• September 21, 2014

Legato crafting unique blends

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Posted: Saturday, August 18, 2012 4:30 am

Texas Legato Winery has been providing a family-friendly environment for five years.

Legato — Italian for a gathering of family and friends — planted its vineyard in 2002 with the idea of producing the finest wine for its customers.

The Lampasas winery is family-owned and all production is done on the premises.

“We fell in love with the winery business and with the great people that come through our doors,” said owner Sulynn Bledsoe. “We are a small, local business that continues to expand its flavors and line of wines.”

Some of those include Chardonnay, Cabernet and Malbec. “Our wines use French oak and American oak to give them a different characteristic,” said Bledsoe. “The French oak gives it the mild, smooth character, and the American will give you the dark cherries, tobacco characteristics.”

Texas Legato Winery currently has nine wines. Bledsoe said one of their most popular blends is called Family Reunion.

They usually sell out of their Malbec and Petite Sirah. “We produce two sweet wines, Sweet Peggy Sue and Sweet Surrender, that people seem to enjoy, and also our GCP Mirtillo, which is a blueberry wine,” she said.

The GCP Mirtillo is semi-sweet and made with blueberries grown at Echo Springs Blueberry Farm. It is processed the same way as the winery’s red wines.

Bledsoe mentioned that not many wineries offer the Texan Malbec, and that’s why it sells so well.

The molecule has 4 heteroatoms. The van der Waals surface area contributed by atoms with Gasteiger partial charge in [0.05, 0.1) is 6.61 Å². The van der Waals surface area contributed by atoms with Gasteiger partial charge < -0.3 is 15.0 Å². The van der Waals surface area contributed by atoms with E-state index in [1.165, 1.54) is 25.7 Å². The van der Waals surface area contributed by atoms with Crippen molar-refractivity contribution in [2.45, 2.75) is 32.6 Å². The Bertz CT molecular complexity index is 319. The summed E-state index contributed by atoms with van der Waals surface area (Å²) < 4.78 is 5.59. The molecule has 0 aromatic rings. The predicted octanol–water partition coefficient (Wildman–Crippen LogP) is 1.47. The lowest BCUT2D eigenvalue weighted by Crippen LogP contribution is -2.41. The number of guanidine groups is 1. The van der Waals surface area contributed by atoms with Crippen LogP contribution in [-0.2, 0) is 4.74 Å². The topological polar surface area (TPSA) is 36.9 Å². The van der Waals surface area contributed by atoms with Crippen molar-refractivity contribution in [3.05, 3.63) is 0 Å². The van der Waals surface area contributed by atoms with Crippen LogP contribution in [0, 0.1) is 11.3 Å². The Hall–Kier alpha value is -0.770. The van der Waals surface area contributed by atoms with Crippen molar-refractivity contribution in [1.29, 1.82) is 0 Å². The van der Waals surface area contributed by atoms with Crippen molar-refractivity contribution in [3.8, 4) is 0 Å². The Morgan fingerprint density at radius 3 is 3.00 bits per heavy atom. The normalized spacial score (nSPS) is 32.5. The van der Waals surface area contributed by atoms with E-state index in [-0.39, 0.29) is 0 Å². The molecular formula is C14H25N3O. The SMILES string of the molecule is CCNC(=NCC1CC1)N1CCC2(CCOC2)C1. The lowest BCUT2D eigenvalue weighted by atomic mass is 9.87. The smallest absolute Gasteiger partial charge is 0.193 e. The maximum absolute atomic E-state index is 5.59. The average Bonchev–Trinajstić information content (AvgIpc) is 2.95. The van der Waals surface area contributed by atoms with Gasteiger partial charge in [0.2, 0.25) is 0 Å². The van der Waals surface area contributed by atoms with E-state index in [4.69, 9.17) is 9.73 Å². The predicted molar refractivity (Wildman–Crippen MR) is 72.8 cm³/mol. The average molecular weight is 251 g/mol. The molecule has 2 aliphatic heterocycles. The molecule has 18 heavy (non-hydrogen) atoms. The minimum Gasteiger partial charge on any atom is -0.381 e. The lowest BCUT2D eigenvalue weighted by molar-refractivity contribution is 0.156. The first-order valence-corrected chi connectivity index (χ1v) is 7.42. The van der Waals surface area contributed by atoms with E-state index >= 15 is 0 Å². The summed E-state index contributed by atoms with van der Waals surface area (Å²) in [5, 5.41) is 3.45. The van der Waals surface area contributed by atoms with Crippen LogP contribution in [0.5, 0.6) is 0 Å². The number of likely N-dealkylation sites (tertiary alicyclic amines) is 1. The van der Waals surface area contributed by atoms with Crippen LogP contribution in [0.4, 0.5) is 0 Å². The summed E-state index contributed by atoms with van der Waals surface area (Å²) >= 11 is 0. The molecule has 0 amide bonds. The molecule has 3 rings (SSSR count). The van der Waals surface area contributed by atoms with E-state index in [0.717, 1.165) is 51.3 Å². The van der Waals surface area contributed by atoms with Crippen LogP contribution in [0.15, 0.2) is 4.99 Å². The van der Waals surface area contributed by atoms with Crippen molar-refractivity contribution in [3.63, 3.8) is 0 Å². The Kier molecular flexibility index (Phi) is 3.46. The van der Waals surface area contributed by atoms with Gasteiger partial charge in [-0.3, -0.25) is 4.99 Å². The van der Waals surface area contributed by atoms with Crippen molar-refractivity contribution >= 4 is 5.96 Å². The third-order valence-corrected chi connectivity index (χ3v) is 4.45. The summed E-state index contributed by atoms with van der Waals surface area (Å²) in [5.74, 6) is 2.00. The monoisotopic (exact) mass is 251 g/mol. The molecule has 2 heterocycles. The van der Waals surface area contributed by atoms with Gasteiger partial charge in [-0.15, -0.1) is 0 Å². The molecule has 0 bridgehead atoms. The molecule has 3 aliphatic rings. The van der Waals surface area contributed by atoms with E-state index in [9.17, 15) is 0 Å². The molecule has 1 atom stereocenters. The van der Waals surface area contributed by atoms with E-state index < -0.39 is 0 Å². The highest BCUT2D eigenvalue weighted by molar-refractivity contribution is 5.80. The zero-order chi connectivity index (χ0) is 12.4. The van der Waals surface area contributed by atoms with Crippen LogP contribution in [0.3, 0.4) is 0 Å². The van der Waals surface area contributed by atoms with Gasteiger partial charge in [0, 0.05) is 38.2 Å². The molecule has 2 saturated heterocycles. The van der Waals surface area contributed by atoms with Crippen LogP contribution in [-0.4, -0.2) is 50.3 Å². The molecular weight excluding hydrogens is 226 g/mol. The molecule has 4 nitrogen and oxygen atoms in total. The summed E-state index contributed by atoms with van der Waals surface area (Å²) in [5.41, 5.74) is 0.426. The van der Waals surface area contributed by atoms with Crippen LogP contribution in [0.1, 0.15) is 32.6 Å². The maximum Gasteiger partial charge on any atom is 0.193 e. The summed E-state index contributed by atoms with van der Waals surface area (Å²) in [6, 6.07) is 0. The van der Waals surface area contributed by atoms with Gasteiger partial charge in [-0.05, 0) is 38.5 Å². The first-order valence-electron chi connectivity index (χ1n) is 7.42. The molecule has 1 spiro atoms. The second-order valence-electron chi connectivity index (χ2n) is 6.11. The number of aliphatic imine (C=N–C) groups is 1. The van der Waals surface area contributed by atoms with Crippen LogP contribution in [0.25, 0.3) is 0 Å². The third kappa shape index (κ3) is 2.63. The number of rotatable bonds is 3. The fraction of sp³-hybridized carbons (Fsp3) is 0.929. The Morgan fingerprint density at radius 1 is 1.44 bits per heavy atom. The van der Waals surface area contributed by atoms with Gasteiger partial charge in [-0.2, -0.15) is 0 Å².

Bledsoe’s passion for the business developed while working in her brother-in-law’s winery and vineyard, located next door. Her husband, Bill, also developed a love of the business, but had a different taste for wine than his identical twin.

“Bill liked producing wines a little bit different from his brother,” said Bledsoe. “It is not an easy job to have a vineyard and a winery but we are fully passionate about it and thank God for helping us through the obstacles along the way.”

The couple began the business with the notion of it being a job six months out of the year, but it has become a 365-day operation, Bledsoe said. Running a winery and vineyard is a challenging job. The wine produced depends on the grape; and Bledsoe tries to use only ones from Texas.

“If you are doing white wines, the grape can take about six to nine months from the time you harvest the fruit until it is ready,” Bledsoe said. “If it is a red grape, it takes a minimum of a year and you want to leave it longer. We are just getting to the point where we can hold our fruit and not take them out the very next year.”

The winery is open Friday through Sunday. “We live in Arlington and every weekend we drive to Lampasas, and this shows our true passion for the business,” she said.

Bledsoe loves the way her business is run and won’t sell her wines anywhere but Lampasas to keep them local. “We don’t want to lose the contact with the people,” she said. “Bill crafts all the wines and that is something that is not seen often.”

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